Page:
Reki Kawahara / Shimeji
We all have memories that we'd rather forget, or at least push as far away as the surface of our consciousness as possible. However, few of us take this desire to suppress unwanted recollections as far as Minoru Utsugi, the protagonist of this new light novel series from Sword Art Online and Accel World author Reki Kawahara.
Minoru lives out every moment of his teenage life trying to actively avoid anything that might either provoke the emergence of old painful memories or create new ones, leaving him avoiding as much contact as possible with others and focusing on methodical tasks such as running to free him from the kind of thoughts which might bring such memories to mind. Then again, you can hardly blame him for this behaviour given what we witness at the start of this first book, as Minoru is sent into hiding by his elder sister as a violent intruder enters their family home - you can probably guess how this scenario pans out, leaving him without a family but for a new, adoptive sister with whom he shares a house.
Beyond the confines of Minoru's daily life, strange occurrences are afoot in this near-future world - a mysterious signal originating from deep space has left scientists excited but baffled, and it seems more than likely that this alien message is also somehow related to the appearance of a mysterious orb before Minoru which literally sank itself into his chest cavity. Since then, Minoru has found himself to be quicker, faster and stronger than before, serving as a clear indicator that this extra-terrestrial addition to his physical form has imbued him with new powers, but even he is unaware of just how impressive the abilities granted him are. Unfortunately for Minoru, these powers are about to prove hugely important, as events conspire to force him away from his life of isolation in the face of a particularly terrifying threat seeking to maul and destroy everything - and everyone - around him.
Having proven himself to be more than competent at blending virtual and real worlds to create compelling stories, it's actually a little exciting to see Reki Kawahara breaking away from that particular premise to go down a different route with The Isolator - there's no technology to speak of here, only a good old-fashioned mix of sci-fi and (effectively) superheroes as it introduces us to a growing number of characters graced with almost parasitic new guests within their bodies that grant them powers based upon their past memories. It's an idea which is slickly executed upon here to provide some compelling action as well as no shortage of decidedly dark character moments via its largely well-written cast.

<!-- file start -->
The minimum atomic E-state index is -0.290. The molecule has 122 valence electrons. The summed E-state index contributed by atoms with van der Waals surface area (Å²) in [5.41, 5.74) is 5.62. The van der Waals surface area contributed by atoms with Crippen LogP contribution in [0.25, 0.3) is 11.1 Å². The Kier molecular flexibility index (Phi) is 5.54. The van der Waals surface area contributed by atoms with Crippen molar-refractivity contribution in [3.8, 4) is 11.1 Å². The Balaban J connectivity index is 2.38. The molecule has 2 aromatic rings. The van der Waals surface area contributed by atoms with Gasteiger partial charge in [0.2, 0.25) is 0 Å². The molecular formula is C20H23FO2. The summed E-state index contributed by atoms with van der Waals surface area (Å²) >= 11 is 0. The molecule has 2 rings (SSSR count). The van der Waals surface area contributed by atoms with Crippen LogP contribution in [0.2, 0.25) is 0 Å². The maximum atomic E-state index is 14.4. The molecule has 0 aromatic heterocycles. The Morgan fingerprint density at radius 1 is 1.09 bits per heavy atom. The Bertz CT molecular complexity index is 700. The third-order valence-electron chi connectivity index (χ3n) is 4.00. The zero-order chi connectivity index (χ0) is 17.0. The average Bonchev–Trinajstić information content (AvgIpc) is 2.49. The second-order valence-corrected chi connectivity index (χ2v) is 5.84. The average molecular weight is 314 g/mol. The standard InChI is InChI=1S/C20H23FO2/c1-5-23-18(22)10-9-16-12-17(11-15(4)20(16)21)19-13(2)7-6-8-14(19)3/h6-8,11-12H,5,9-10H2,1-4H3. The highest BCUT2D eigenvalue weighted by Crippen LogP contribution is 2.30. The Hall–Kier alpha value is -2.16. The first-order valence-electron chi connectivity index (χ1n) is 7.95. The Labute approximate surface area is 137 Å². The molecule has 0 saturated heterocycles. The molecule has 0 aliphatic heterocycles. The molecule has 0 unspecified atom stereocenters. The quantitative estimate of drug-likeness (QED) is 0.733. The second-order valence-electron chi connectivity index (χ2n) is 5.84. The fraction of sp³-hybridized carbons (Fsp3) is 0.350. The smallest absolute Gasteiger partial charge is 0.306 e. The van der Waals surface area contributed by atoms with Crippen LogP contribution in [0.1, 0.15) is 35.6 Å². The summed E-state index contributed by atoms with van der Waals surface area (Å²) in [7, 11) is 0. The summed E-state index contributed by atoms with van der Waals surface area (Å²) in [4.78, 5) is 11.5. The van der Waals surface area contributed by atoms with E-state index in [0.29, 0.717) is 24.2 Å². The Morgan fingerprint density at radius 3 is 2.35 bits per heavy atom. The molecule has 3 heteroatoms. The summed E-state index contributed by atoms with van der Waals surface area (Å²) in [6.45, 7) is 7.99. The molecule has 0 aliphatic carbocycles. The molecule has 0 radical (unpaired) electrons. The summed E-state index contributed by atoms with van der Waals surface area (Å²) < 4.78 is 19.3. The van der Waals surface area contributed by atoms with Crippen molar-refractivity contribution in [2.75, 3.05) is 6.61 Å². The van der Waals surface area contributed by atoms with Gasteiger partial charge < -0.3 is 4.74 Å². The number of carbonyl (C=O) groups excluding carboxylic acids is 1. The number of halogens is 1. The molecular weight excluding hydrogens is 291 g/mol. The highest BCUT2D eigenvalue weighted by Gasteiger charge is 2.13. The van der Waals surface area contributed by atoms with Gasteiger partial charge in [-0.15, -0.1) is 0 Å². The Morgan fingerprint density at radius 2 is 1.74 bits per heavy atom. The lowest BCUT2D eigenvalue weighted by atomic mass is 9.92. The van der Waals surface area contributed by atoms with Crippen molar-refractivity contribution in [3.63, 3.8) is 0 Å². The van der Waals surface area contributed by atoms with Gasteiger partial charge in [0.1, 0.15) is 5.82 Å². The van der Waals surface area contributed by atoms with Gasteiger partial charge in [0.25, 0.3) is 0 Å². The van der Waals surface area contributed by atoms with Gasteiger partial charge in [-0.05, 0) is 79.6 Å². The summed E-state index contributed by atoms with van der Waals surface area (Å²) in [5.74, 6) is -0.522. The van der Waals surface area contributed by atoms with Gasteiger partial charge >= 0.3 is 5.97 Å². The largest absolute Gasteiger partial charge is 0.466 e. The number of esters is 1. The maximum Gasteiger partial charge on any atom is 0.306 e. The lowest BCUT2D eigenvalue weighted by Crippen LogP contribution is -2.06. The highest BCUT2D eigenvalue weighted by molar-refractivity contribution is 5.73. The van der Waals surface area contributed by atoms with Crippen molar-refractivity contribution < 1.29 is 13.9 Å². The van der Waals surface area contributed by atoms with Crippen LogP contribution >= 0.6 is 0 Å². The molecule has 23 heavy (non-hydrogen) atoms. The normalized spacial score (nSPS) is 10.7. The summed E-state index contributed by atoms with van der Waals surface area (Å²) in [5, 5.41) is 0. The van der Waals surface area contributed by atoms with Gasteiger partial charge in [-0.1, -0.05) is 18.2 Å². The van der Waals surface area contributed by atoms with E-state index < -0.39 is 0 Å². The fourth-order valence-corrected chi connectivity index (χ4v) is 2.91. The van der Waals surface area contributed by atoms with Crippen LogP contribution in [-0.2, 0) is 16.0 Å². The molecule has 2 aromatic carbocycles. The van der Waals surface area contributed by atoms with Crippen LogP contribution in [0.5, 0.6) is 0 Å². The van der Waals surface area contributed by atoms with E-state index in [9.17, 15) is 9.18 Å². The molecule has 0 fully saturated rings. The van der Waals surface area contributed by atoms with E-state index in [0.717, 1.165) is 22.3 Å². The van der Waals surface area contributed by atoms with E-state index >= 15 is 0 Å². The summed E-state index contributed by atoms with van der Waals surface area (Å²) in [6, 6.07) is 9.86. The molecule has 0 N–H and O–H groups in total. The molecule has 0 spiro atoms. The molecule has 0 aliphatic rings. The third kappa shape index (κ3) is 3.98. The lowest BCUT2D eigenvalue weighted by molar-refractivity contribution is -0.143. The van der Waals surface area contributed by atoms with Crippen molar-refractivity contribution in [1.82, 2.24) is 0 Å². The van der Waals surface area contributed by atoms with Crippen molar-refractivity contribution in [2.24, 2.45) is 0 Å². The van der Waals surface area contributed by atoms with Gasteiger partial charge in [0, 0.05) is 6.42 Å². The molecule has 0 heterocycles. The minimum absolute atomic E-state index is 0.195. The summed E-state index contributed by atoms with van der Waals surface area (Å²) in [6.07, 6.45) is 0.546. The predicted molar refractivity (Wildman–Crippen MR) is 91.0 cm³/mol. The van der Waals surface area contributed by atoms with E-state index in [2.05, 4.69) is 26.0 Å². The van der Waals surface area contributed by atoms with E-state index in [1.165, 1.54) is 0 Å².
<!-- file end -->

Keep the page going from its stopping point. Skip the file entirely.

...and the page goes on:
Indeed, the book's story as a whole is dark, and almost reminiscent of a Chuck Palahniuk work without the black humour at times as it delves deep into the history of its two main players to reveal some gruesome stories which it pulls few punches in recalling - at times, this is not a book for the squeamish, and the conclusion to the story similarly provides a brutally violent ending to underline some of the factors at play here. Provided you don't have a problem with blood, guts and stories of deeply uncomfortable childhoods however, this is a hard tome to put down - briskly-paced and sufficiently limited in scope to make for a succinct part to what will hopefully become a longer-running series.
We say "hopefully", because the biggest question surrounding The Isolator is the future of the series - the author's afterword makes it quite clear that this reworking of an online story for print was largely carried out to fill a gap in Kawahara's prolific release schedule, with accompanying uncertain noises as to when or even if we'll see a volume two of the series. For our part, we truly hope that we get to see more of this premise - it may be a concept that you can boil down into ideas already covered well by other manga and novels (not least Parasyte as a well-known example), but it's proof that there are more strings to Kawahara's bow as a writer while also serving as a series with plenty of potential and entertainment value in its own right.
In broader terms, Yen Press' English translation of this book is superb (and feels far stronger than the quality of other recent light novels we've read from the publisher), with the volume also receiving a pleasing hard cover release complete with sleeve sporting an attractive illustration from Shimeji, whose illustrations also pepper the book to give an unspectacular but solid grasp of the look of The Isolator's world and characters.
Overall, then, The Isolator is a decidedly good read - very different from the likes of Sword Art Online in much of its tone and content, but nonetheless likely to be a book and story that will appeal to those who enjoyed that series. Having been frustrated by the poor quality of writing experienced with other light novels of late, The Isolator is a breath of fresh air in that regard, and has the story-telling chops to back it up into the bargain.